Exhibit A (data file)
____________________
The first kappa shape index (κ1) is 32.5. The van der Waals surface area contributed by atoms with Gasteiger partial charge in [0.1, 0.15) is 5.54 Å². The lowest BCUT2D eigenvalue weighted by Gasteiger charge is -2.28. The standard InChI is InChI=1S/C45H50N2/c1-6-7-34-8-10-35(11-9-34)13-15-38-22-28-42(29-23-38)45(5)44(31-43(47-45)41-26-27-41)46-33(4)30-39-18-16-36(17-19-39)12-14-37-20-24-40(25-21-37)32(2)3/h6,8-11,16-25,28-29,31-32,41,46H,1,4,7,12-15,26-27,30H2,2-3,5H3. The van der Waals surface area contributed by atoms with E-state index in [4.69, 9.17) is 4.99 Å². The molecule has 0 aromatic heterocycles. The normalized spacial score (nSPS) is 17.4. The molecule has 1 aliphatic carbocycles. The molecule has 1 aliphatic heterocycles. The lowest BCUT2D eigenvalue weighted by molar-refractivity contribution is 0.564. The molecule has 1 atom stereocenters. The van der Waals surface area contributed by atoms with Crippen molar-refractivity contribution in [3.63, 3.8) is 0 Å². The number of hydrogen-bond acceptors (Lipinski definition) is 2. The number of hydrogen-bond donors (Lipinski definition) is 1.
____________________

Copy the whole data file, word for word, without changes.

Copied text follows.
The first kappa shape index (κ1) is 32.5. The van der Waals surface area contributed by atoms with Gasteiger partial charge in [0.1, 0.15) is 5.54 Å². The lowest BCUT2D eigenvalue weighted by Gasteiger charge is -2.28. The standard InChI is InChI=1S/C45H50N2/c1-6-7-34-8-10-35(11-9-34)13-15-38-22-28-42(29-23-38)45(5)44(31-43(47-45)41-26-27-41)46-33(4)30-39-18-16-36(17-19-39)12-14-37-20-24-40(25-21-37)32(2)3/h6,8-11,16-25,28-29,31-32,41,46H,1,4,7,12-15,26-27,30H2,2-3,5H3. The van der Waals surface area contributed by atoms with E-state index in [4.69, 9.17) is 4.99 Å². The molecule has 0 aromatic heterocycles. The normalized spacial score (nSPS) is 17.4. The molecule has 1 aliphatic carbocycles. The molecule has 1 aliphatic heterocycles. The lowest BCUT2D eigenvalue weighted by molar-refractivity contribution is 0.564. The molecule has 1 atom stereocenters. The van der Waals surface area contributed by atoms with Crippen molar-refractivity contribution in [3.63, 3.8) is 0 Å². The number of hydrogen-bond acceptors (Lipinski definition) is 2. The number of hydrogen-bond donors (Lipinski definition) is 1.